As you may know, tomorrow Italy will face Sweden in the UEFA European Championship (and we all know the likely winner of that match). However, Sweden poses stiffer competition for Italy in their much more important race to fill the two non-permanent Western European vacancies in the UN Security Council. Although the Netherlands missed out on UEFA Euro finals this year for the first time since 1984, Italy and Sweden should be worried about them as the third candidate in the Security Council election on June 28th for the 2017-19 term.
Joining the Security Council, even temporarily, is a big deal for nations considering the momentous conflicts and crises around the world because it is the only UN body that can actually bind nations to resolutions. This means that Italy, Sweden, and the Netherlands will potentially have major influence in solving the world’s problems, ranging from the situation in the Middle East to international climate change. The five permanent members of the Council, who possess veto power, are China, France, Russia, UK, and the United States. The ten non-permanent members, who don’t possess veto power, are elected for a two year mandate by a two-thirds vote of the 193 countries that make up the UN General Assembly. The spots are divided by region: three places for Africa, two for Asia-Pacific, two for Latin America and the Caribbean, one for Eastern Europe, two for Western Europe, and Other.
As in the UEFA Euro, Italy is a powerful and influential international player. Since becoming a UN member state in 1955, Italy has served as a non-permanent Security Council member six times, most recently it was elected in 2007. This time there are three primary advantages Italy has over the other two candidates which may ensure them a position in the UN’s most authoritative entity:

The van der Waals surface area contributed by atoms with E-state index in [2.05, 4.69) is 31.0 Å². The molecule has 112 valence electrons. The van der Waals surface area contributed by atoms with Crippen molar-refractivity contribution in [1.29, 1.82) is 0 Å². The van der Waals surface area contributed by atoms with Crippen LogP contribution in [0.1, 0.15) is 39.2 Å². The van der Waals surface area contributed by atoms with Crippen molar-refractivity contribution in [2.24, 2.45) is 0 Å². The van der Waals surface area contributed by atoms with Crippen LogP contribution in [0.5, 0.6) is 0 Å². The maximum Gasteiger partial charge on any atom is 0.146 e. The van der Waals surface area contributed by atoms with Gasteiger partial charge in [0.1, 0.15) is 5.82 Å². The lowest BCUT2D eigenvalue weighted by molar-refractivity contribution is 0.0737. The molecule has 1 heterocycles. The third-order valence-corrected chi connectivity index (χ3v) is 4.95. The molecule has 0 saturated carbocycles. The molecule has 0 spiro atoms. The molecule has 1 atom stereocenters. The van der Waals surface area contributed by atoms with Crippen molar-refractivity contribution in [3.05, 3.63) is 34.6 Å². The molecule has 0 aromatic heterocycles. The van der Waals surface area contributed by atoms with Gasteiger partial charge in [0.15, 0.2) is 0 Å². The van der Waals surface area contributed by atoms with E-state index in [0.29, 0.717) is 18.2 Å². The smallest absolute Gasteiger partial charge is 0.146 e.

Italy’s first significant advantage is its geographical location. Italy is located on the Mediterranean, in close proximity to the numerous conflicts occurring in North Africa and the Middle East. For example, Italy is right across the Mediterranean from Libya, a state virtually in chaos, with a refugee crisis directly affecting Italy. Additionally, the quickly growing Islamic State in Libya continues to pose a major threat, prompting Italy to take the lead in expressing diplomatic and military readiness.
For the first time in the UN’s 70-year history, open debates are taking place between the non-permanent Security Council candidates, with questions from member states and non-governmental organizations meant to make the election more transparent. Italian Ambassador Sebastiano Cardi stressed the point about his country’s geopolitical location in the debate hosted by The World Federation of United Nations Associations (WFUNA). He proclaimed, “If we are elected we think we will bring in the council our direct experience of situations that are happening right in our area, in our region, our experience of negotiating, our experience of always resorting to negotiation and dialogue instead of more robust solutions.”
Italy’s second political advantage is its UN peacekeeping contribution. Italy is the largest contributor of UN peacekeepers (“blue helmets”) among Western nations, and unlike many nations, its personnel have logistical and operational autonomy, almost entirely separate from UN resources. This could help Italy earn political points among nations benefitting from their peacekeeping missions.